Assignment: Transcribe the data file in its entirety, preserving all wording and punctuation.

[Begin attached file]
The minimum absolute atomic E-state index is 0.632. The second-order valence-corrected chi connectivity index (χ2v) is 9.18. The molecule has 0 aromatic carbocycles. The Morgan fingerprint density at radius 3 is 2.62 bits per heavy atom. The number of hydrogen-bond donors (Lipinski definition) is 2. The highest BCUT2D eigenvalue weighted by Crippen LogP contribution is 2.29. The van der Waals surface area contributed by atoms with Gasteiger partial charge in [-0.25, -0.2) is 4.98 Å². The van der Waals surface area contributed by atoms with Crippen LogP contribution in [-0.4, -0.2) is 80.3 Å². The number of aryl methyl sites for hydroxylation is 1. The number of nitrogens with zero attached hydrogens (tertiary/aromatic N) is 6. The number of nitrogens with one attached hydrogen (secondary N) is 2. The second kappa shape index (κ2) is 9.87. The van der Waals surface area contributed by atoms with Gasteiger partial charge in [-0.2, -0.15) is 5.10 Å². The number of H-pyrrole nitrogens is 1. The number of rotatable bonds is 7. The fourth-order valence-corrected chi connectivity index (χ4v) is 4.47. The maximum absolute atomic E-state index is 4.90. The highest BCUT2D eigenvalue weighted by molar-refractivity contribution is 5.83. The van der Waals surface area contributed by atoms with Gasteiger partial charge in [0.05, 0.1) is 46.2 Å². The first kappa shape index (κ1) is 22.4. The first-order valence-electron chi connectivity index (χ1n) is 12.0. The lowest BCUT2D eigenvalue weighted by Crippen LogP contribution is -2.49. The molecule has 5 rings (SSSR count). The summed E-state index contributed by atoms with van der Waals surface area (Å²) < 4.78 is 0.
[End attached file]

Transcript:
The minimum absolute atomic E-state index is 0.632. The second-order valence-corrected chi connectivity index (χ2v) is 9.18. The molecule has 0 aromatic carbocycles. The Morgan fingerprint density at radius 3 is 2.62 bits per heavy atom. The number of hydrogen-bond donors (Lipinski definition) is 2. The highest BCUT2D eigenvalue weighted by Crippen LogP contribution is 2.29. The van der Waals surface area contributed by atoms with Gasteiger partial charge in [-0.25, -0.2) is 4.98 Å². The van der Waals surface area contributed by atoms with Crippen LogP contribution in [-0.4, -0.2) is 80.3 Å². The number of aryl methyl sites for hydroxylation is 1. The number of nitrogens with zero attached hydrogens (tertiary/aromatic N) is 6. The number of nitrogens with one attached hydrogen (secondary N) is 2. The second kappa shape index (κ2) is 9.87. The van der Waals surface area contributed by atoms with Gasteiger partial charge in [-0.2, -0.15) is 5.10 Å². The number of H-pyrrole nitrogens is 1. The number of rotatable bonds is 7. The fourth-order valence-corrected chi connectivity index (χ4v) is 4.47. The maximum absolute atomic E-state index is 4.90. The highest BCUT2D eigenvalue weighted by molar-refractivity contribution is 5.83. The van der Waals surface area contributed by atoms with Gasteiger partial charge in [0.05, 0.1) is 46.2 Å². The first kappa shape index (κ1) is 22.4. The first-order valence-electron chi connectivity index (χ1n) is 12.0. The lowest BCUT2D eigenvalue weighted by Crippen LogP contribution is -2.49. The molecule has 5 rings (SSSR count). The summed E-state index contributed by atoms with van der Waals surface area (Å²) < 4.78 is 0.